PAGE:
Stablecoins: An FAQ on these digital assets

September 9, 2021 | By Jennifer Lorentz

If you’re unwilling to take a ride on the roller coaster of volatile cryptocurrencies like Bitcoin or Ether, stablecoins might be more your speed. As their name suggests, they are a type of digital asset built to maintain a stable value — and they may just be the next generation of digital money.

With the promise of enabling faster transaction speed and increased efficiency, stablecoins may power a new wave of digitization of financial services, including micropayments, payroll, escrow, overseas remittances and foreign exchange trading.

Although stablecoins have been circulating since 2014, the demand for them has exploded over the past year. The transaction volume of stablecoins grew more than tenfold between January 2020 and January 2021, to $308.5 billion, according to a March report from The Block Research. The number of daily transactions has grown by 500% since last year.

This growth, combined with the rapid shift toward digital payments during COVID-19, has led regulators to take notice — and they’re starting to take action in shaping how stablecoins could operate in everyday banking and payment services. There’s no denying that the worlds of crypto and traditional finance are colliding. However, it’s unlikely to be a simple path of progression. Here’s what you need to know:

/ˈstābəl/ • adjective

1. not likely to give way or overturn; firmly fixed, steadfast.

2. not changing or fluctuating; unvarying.



What is a stablecoin?

The term is not legally defined, but it generally refers to a type of digital asset that is issued by a private company and transferred by way of distributed ledger technology, also known as blockchain.

The difference between a stablecoin and free-floating crypto assets like Bitcoin is that the stablecoin issuer attempts to stabilize its value by linking its price to another asset, such as the U.S. dollar. For a dollar-pegged stablecoin, someone would exchange $1 for 1 stablecoin.

Stablecoins are used as a means of payment, store of value or utility. For instance, stablecoins are often utilized as a bridge between more volatile crypto assets and fiat currencies; crypto holders convert Bitcoin or Ether into a stablecoin and then to a fiat currency like the U.S. dollar, which can make it easier to spend their funds.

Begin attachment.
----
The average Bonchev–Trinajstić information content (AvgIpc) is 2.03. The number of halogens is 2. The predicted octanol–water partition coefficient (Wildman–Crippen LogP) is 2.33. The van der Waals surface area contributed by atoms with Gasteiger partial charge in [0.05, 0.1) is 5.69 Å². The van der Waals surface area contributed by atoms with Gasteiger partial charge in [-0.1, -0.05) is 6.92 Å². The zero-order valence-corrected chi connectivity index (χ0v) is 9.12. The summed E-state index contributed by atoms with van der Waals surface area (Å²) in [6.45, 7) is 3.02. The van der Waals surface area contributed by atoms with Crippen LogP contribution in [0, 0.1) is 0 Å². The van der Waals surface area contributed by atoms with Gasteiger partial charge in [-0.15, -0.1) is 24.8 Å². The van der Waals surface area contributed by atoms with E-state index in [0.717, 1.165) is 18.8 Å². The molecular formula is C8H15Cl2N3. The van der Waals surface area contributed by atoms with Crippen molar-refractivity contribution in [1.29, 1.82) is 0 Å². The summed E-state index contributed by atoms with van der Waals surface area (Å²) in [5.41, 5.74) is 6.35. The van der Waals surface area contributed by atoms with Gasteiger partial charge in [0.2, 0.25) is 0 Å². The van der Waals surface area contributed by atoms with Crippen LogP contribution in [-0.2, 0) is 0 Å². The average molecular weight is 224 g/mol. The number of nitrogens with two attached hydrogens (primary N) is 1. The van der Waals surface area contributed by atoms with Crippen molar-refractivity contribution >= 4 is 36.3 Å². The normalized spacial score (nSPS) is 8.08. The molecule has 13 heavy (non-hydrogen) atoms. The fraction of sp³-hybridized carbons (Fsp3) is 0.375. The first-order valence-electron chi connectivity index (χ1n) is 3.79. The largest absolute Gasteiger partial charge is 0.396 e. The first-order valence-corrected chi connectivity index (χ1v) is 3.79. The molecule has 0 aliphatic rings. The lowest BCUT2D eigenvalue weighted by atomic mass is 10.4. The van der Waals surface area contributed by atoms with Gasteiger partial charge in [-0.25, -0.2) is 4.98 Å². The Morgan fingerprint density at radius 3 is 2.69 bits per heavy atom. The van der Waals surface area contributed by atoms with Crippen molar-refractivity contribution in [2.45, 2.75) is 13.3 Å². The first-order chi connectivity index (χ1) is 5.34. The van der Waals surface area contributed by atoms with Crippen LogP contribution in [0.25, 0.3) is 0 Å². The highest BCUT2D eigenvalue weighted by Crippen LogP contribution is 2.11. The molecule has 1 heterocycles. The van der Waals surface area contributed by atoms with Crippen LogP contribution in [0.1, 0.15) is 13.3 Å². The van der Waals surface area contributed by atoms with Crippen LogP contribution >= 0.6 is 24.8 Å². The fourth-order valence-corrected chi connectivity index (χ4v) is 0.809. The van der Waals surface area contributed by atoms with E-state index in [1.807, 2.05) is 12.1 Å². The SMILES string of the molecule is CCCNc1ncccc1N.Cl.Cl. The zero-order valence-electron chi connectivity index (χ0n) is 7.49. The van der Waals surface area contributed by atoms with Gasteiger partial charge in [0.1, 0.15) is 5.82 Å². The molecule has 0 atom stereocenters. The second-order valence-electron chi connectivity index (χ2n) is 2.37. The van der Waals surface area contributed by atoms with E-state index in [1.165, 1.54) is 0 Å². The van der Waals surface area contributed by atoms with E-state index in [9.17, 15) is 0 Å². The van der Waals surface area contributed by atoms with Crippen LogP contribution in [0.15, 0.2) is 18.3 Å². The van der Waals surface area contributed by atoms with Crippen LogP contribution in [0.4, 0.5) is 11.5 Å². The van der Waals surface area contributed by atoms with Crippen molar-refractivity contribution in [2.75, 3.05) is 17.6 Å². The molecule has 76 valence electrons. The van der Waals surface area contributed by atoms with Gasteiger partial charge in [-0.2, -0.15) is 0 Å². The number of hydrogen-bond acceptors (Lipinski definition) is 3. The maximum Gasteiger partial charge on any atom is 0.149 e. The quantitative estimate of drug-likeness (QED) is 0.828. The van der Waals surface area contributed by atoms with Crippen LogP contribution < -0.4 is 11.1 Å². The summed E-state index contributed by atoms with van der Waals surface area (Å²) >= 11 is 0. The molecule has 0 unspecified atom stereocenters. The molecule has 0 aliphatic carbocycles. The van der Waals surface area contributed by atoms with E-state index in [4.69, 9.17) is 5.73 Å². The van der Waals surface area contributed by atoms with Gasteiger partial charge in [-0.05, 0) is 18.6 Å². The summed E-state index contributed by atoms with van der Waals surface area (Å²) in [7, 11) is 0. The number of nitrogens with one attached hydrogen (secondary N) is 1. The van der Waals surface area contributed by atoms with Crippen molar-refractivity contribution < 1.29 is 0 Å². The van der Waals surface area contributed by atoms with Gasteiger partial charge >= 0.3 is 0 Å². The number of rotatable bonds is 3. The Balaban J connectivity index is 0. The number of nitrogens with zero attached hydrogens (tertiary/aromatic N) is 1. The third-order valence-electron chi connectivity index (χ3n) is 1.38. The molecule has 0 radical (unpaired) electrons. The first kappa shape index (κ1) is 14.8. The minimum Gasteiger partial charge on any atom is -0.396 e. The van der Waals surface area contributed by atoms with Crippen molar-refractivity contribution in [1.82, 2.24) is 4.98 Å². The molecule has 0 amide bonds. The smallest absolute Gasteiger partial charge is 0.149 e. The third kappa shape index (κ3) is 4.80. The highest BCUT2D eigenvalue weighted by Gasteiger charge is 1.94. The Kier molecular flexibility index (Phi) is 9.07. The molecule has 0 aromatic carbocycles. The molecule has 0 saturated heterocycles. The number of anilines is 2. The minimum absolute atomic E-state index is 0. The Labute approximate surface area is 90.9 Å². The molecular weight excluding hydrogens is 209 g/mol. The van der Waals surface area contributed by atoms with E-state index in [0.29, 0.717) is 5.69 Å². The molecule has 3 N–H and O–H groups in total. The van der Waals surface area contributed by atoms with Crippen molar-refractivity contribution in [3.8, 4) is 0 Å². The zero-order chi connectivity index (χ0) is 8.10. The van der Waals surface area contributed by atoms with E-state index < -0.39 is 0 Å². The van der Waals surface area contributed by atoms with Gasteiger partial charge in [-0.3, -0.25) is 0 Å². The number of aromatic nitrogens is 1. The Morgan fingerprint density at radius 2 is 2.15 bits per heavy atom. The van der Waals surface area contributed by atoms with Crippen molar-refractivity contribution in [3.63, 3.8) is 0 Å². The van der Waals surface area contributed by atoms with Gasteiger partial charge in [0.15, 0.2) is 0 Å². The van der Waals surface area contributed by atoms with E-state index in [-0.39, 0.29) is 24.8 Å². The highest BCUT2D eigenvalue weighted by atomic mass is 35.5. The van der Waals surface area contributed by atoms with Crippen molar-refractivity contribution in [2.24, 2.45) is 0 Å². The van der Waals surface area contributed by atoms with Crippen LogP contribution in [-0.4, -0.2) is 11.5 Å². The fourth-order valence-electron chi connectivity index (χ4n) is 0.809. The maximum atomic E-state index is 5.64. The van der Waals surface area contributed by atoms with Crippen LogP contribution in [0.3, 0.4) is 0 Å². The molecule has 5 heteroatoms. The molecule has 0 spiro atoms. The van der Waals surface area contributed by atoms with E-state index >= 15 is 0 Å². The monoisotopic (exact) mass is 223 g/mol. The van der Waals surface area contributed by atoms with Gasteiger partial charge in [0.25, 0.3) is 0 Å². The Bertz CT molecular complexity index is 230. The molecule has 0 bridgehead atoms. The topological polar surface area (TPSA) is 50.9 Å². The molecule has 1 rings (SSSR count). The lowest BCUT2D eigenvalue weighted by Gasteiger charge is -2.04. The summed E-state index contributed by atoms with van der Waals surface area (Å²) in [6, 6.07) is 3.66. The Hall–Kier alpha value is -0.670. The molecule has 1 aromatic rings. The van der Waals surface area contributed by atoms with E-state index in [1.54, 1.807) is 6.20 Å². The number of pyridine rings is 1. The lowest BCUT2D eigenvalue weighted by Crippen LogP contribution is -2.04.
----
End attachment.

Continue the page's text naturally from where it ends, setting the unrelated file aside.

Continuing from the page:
Stabilizing its value makes it more likely for stablecoins to be used in everyday commerce than free-floating cryptocurrencies. But it’s not that simple. One of the key outstanding issues for stablecoins centers around just how they maintain that so-called stable value — that is, the mechanisms by which these pegs are controlled and how the value is backed by real value.

OK, but then what’s a digital asset?

“Digital asset” is an umbrella term used for a variety of digital coins and tokens made to represent some form of value or contractual rights. Digital assets can include private cryptocurrencies, stablecoins and even central bank digital currencies (CBDCs — more on those later). The term can also refer to NFTs, or non-fungible tokens, which can take the form of digital art, collectibles or other kinds of digital keepsakes.

The most popular cryptocurrencies, like Bitcoin, are known as free floating crypto. Since their value isn’t tied to an asset or algorithm, they often see large shifts in price.

The most popular cryptocurrencies, like Bitcoin, are known as free floating crypto. Since their value isn’t tied to an asset or algorithm, they often see large shifts in price.

Can a stablecoin be pegged to other assets?

Yes. Of the 200-plus stablecoins in circulation, most are linked to the U.S. dollar, but there are others pegged to commodities like gold or oil, other crypto assets, or a basket of fiat currency or cryptocurrencies. Some stablecoin issuers use an algorithm to adjust its supply based on demand to help keep prices stable. Though the math is complex, essentially more coins are issued when the price goes up, and burned when the price falls.

So … is it actually stable?

Regulators generally scoff at the term “stablecoin” for promoting the presumption that the assets’ values are inherently stable, which has the potential to mislead consumers and investors. Rather, regulators refer to these cryptos as “so-called stablecoins,” because the stability of their value ultimately depends on the structure and design of their backing and governance model. In order for them to remain truly stable, the issuer must make an enforceable commitment to issue and buy back the stablecoin at the current value of the asset to which it is pegged, as well as to hold assets backing the stablecoins in circulation as collateral so that they can be redeemed at any time. The risk they could pose to consumers or to markets generally if they are not adequately collateralized is a major concern to regulators.

Collateralized … what’s that?

Collateralization is really important. It ensures that a stablecoin can be redeemed at any time. Collateralization means that a stablecoin issuer essentially has enough reserves set aside — U.S. dollars or gold, for example — in case a surge of its customers decide to sell their stablecoins. It’s not unlike a bank having enough cash in its safe in case of a bank run by its customers. This risk has prompted a movement within the crypto industry around “proof of reserves,” or “PoR,” but there is not yet a standard for doing this.

How are stablecoins regulated today?